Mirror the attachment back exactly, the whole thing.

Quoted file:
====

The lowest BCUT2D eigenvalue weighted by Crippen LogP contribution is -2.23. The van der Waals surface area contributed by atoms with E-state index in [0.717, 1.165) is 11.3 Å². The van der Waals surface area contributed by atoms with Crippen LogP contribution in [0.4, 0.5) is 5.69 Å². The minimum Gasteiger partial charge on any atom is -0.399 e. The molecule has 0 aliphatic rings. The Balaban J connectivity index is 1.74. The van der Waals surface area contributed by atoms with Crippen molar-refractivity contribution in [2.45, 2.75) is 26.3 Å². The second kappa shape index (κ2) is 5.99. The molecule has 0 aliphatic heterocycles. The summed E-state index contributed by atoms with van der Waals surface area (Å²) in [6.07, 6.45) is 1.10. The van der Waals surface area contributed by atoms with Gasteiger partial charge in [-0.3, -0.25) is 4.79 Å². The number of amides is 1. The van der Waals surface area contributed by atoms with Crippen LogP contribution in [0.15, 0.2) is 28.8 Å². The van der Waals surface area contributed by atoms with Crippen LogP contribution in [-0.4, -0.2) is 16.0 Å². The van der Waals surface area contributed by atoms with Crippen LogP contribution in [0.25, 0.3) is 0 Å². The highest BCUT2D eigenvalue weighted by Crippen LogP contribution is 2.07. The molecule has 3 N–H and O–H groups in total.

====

The lowest BCUT2D eigenvalue weighted by Crippen LogP contribution is -2.23. The van der Waals surface area contributed by atoms with E-state index in [0.717, 1.165) is 11.3 Å². The van der Waals surface area contributed by atoms with Crippen LogP contribution in [0.4, 0.5) is 5.69 Å². The minimum Gasteiger partial charge on any atom is -0.399 e. The molecule has 0 aliphatic rings. The Balaban J connectivity index is 1.74. The van der Waals surface area contributed by atoms with Crippen molar-refractivity contribution in [2.45, 2.75) is 26.3 Å². The second kappa shape index (κ2) is 5.99. The molecule has 0 aliphatic heterocycles. The summed E-state index contributed by atoms with van der Waals surface area (Å²) in [6.07, 6.45) is 1.10. The van der Waals surface area contributed by atoms with Gasteiger partial charge in [-0.3, -0.25) is 4.79 Å². The number of amides is 1. The van der Waals surface area contributed by atoms with Crippen LogP contribution in [0.15, 0.2) is 28.8 Å². The van der Waals surface area contributed by atoms with Crippen LogP contribution in [-0.4, -0.2) is 16.0 Å². The van der Waals surface area contributed by atoms with Crippen LogP contribution in [0.25, 0.3) is 0 Å². The highest BCUT2D eigenvalue weighted by Crippen LogP contribution is 2.07. The molecule has 3 N–H and O–H groups in total.